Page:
From: Instituto de Astrofisica de Canarias
Posted: Friday, June 8, 2018
Finding life in other parts of the universe has been one of humanity's constant dreams. For the first time in history the scientific community has hopes based on some degree of possibility that this dream will become a reality in the not too distant future. This is, in part, due to the new generation of giant telescopes, presently in the planning phase, which we hope to be able to make a detailed analysis of the atmospheres of planets beyond the Solar System. For this reason researchers are making efforts to investigate "biomarkers", which is the term for observable evidence which we could use to give us firm evidence of life on these planets.
However, one thing is to find some form of life, but another, very different, is to find intelligent civilizations, or technological capacity, which seems much less likely. To start with we don't know whom we are looking for, we lack "technomarkers" (the analogues of biomarkers, but which reveal the presence of technology). Since the 80's of the last century there have been searches for radio signals from other civilizations, so far unsuccessful. This is hardly surprising if we remember that the radio emissions from a society such as ours would not be detectable at interstellar distances, unless they were deliberately focused in the direction of the receiver. In the scientific literature there have been proposals to look for technomarkers, for instance the well known "Dyson Spheres" which would be hypothetical artificial megastructures constructed around a star to collect its light and thereby supply the need for energy of a civilization much more advanced than ours.
In an article published today by the IAC researcher Hector Socas proposed a new technomarker, which is characterized by the fact that it could be produced by present day technology on Earth. There is a very interesting region in space around planets called the "Clarke Belt" in honour of Arthur C. Clarke who in 1945 published an article about the use of geostationary orbits for telecommunications. In this belt orbit the geostationary satellites which we use for a large number of practical applications.
The publication presents a variety of simulations of "Clarke exobelts" to investigate what would be the imprint they would leave on the light of the parent star as the planet transits across its disk. The optimum conditions for observing them are found for planets in orbit round red dwarf stars, which are also the best places to look for exoplanets in general. In the article published in The Astrophysical Journal details are given of how these artificial belts can be distinguished from natural rings. Using this technique current projects and space missions designed to detect exoplanets and their moons and rings could also be used to detect this marker. "It is a search which we will have for nothing" says Hector Socas, and he adds "We have to keep our eyes open, just in case we detect this traces in the data".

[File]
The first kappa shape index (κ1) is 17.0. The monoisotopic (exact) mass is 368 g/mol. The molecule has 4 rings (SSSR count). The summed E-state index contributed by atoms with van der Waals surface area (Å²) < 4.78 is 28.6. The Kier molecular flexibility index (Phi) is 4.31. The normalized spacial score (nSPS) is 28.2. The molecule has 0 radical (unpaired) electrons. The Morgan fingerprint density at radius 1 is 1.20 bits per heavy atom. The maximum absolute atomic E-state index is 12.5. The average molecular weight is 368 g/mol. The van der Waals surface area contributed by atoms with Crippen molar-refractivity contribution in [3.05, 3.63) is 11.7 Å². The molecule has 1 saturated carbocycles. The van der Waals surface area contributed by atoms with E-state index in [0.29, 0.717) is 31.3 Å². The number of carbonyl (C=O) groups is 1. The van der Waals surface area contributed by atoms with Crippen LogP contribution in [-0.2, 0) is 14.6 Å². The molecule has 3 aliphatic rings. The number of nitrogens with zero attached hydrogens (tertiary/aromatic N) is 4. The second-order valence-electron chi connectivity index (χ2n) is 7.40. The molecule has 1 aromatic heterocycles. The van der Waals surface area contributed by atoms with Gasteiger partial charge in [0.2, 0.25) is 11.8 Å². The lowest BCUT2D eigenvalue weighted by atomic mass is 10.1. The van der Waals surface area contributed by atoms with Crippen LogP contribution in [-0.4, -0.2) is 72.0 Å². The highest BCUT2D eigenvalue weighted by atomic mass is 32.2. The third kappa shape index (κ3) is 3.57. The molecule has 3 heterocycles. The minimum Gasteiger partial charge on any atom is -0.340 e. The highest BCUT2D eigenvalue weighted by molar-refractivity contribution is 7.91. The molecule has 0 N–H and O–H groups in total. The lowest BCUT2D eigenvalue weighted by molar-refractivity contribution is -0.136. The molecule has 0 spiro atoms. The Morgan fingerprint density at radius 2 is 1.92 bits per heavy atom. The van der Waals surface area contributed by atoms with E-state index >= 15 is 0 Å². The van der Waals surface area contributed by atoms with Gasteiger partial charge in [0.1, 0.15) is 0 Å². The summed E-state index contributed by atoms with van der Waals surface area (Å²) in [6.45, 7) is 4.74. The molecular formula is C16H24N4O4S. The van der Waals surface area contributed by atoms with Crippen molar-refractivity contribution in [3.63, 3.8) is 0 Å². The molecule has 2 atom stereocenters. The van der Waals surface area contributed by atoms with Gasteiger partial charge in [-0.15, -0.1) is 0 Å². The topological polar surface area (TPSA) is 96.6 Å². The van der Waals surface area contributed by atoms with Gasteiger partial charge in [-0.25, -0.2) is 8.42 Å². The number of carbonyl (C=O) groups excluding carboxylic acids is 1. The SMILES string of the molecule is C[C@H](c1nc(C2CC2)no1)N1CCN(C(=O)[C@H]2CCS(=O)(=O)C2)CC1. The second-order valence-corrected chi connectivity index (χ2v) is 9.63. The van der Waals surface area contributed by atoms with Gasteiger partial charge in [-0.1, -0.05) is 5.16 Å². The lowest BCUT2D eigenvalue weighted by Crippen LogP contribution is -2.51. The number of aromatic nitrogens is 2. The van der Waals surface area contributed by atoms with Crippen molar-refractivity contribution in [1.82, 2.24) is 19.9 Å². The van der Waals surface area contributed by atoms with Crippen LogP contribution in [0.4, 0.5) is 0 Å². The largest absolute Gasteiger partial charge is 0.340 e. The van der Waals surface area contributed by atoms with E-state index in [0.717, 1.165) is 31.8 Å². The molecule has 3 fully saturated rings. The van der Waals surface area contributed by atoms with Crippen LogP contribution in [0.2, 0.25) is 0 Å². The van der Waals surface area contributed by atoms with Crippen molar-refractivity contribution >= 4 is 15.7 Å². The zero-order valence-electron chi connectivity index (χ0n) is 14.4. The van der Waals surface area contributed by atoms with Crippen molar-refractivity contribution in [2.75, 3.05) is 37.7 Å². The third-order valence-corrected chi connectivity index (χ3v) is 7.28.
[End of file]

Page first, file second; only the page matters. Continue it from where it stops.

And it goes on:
Humanity's Clarke Belt (our geostationary and geosynchronous satellites) is not densely populated enough to be detected at interstellar distances, at least with our present observing capabilities. Around two thirds of existing satellites are in the region termed "low orbit", which means the first few hundred kilometres above the Earth, where space debris is already a significant problem. The Clarke belt orbit is it 36,000 km above the Earth, and it is so far much less populated, but the article shows that during recent decades the density of satellites in these orbits has been growing exponentially. If this rate continues our Clarke belt would be detectable from other stars by the year 2200.
The rate could even be speeded up if access to these orbits was reduced in cost, for example by the new reusable rockets, or by the construction of a future space lift. Or it could be slowed down if technological advance looked for other priorities. In any case there is an active debate about whether humanity should actively send messages into space or whether, on the contrary, we ought to listen discreetly without revealing our presence. "In this context, the exponential increase in our population of satellites could end up by becoming a signal which gives us away, whether we like it or not. This is a point which should be taken into account in this debate" says Socas.
Faced with the question of whether one day we will discover an "Clarke exobelt", and thereby find an extraterrestrial civilization, the researcher gives his vies that "It seems unlikely, but it costs nothing to take a look. It is as if someone gave you a lottery ticket. You know that it is very unlikely that you will win, but as you have it you check up on the result, just in case".
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